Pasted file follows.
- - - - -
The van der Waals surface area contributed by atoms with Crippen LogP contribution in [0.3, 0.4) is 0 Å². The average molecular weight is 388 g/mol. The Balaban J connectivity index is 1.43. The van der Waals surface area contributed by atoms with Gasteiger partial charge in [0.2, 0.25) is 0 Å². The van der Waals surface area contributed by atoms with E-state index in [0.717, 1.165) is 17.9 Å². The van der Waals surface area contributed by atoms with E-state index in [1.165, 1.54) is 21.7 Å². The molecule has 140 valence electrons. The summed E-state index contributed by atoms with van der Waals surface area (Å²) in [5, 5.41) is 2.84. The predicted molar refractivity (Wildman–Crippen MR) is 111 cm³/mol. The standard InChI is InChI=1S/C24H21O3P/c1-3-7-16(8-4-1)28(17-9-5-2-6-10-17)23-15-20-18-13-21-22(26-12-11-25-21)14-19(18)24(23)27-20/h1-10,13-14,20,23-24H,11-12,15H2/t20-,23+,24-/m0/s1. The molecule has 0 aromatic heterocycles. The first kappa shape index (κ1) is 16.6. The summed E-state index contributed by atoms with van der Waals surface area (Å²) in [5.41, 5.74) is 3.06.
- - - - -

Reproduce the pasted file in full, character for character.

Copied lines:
The van der Waals surface area contributed by atoms with Crippen LogP contribution in [0.3, 0.4) is 0 Å². The average molecular weight is 388 g/mol. The Balaban J connectivity index is 1.43. The van der Waals surface area contributed by atoms with Gasteiger partial charge in [0.2, 0.25) is 0 Å². The van der Waals surface area contributed by atoms with E-state index in [0.717, 1.165) is 17.9 Å². The van der Waals surface area contributed by atoms with E-state index in [1.165, 1.54) is 21.7 Å². The molecule has 140 valence electrons. The summed E-state index contributed by atoms with van der Waals surface area (Å²) in [5, 5.41) is 2.84. The predicted molar refractivity (Wildman–Crippen MR) is 111 cm³/mol. The standard InChI is InChI=1S/C24H21O3P/c1-3-7-16(8-4-1)28(17-9-5-2-6-10-17)23-15-20-18-13-21-22(26-12-11-25-21)14-19(18)24(23)27-20/h1-10,13-14,20,23-24H,11-12,15H2/t20-,23+,24-/m0/s1. The molecule has 0 aromatic heterocycles. The first kappa shape index (κ1) is 16.6. The summed E-state index contributed by atoms with van der Waals surface area (Å²) in [5.41, 5.74) is 3.06.